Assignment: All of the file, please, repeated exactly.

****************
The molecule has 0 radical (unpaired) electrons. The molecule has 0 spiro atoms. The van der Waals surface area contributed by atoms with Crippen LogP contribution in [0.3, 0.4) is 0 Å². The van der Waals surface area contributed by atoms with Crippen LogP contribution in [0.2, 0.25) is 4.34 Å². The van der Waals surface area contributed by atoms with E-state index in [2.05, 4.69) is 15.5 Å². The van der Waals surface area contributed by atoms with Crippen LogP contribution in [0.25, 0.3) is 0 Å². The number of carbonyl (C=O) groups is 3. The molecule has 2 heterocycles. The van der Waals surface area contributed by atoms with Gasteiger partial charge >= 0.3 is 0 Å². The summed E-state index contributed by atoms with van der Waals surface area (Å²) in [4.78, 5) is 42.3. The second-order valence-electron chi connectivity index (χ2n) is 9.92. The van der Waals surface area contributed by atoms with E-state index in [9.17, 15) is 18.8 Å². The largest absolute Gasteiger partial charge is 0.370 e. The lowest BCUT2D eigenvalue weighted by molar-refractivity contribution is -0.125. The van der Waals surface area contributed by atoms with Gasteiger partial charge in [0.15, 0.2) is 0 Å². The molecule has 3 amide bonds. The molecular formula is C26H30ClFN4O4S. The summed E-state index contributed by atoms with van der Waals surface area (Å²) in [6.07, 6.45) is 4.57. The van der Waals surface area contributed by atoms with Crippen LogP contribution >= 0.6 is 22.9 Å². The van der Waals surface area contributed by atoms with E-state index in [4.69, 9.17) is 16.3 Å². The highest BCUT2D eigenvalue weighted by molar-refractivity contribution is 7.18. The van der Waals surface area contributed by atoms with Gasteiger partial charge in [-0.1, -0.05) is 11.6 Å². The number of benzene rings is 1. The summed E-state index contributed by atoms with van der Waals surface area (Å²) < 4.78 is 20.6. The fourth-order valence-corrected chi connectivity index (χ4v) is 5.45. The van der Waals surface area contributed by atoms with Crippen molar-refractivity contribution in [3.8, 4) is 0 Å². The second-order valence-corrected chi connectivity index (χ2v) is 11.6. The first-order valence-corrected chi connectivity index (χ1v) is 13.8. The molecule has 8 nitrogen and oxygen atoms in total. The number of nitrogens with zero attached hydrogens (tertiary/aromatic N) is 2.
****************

The molecule has 0 radical (unpaired) electrons. The molecule has 0 spiro atoms. The van der Waals surface area contributed by atoms with Crippen LogP contribution in [0.3, 0.4) is 0 Å². The van der Waals surface area contributed by atoms with Crippen LogP contribution in [0.2, 0.25) is 4.34 Å². The van der Waals surface area contributed by atoms with E-state index in [2.05, 4.69) is 15.5 Å². The van der Waals surface area contributed by atoms with Crippen LogP contribution in [0.25, 0.3) is 0 Å². The number of carbonyl (C=O) groups is 3. The molecule has 2 heterocycles. The van der Waals surface area contributed by atoms with Gasteiger partial charge >= 0.3 is 0 Å². The summed E-state index contributed by atoms with van der Waals surface area (Å²) in [4.78, 5) is 42.3. The second-order valence-electron chi connectivity index (χ2n) is 9.92. The van der Waals surface area contributed by atoms with E-state index in [9.17, 15) is 18.8 Å². The largest absolute Gasteiger partial charge is 0.370 e. The lowest BCUT2D eigenvalue weighted by molar-refractivity contribution is -0.125. The van der Waals surface area contributed by atoms with Gasteiger partial charge in [0.15, 0.2) is 0 Å². The molecule has 3 amide bonds. The molecular formula is C26H30ClFN4O4S. The summed E-state index contributed by atoms with van der Waals surface area (Å²) in [6.07, 6.45) is 4.57. The van der Waals surface area contributed by atoms with Crippen LogP contribution >= 0.6 is 22.9 Å². The van der Waals surface area contributed by atoms with E-state index in [4.69, 9.17) is 16.3 Å². The highest BCUT2D eigenvalue weighted by molar-refractivity contribution is 7.18. The van der Waals surface area contributed by atoms with Gasteiger partial charge in [-0.1, -0.05) is 11.6 Å². The number of benzene rings is 1. The summed E-state index contributed by atoms with van der Waals surface area (Å²) < 4.78 is 20.6. The fourth-order valence-corrected chi connectivity index (χ4v) is 5.45. The van der Waals surface area contributed by atoms with Crippen molar-refractivity contribution in [3.8, 4) is 0 Å². The second-order valence-corrected chi connectivity index (χ2v) is 11.6. The first-order valence-corrected chi connectivity index (χ1v) is 13.8. The molecule has 8 nitrogen and oxygen atoms in total. The number of nitrogens with zero attached hydrogens (tertiary/aromatic N) is 2.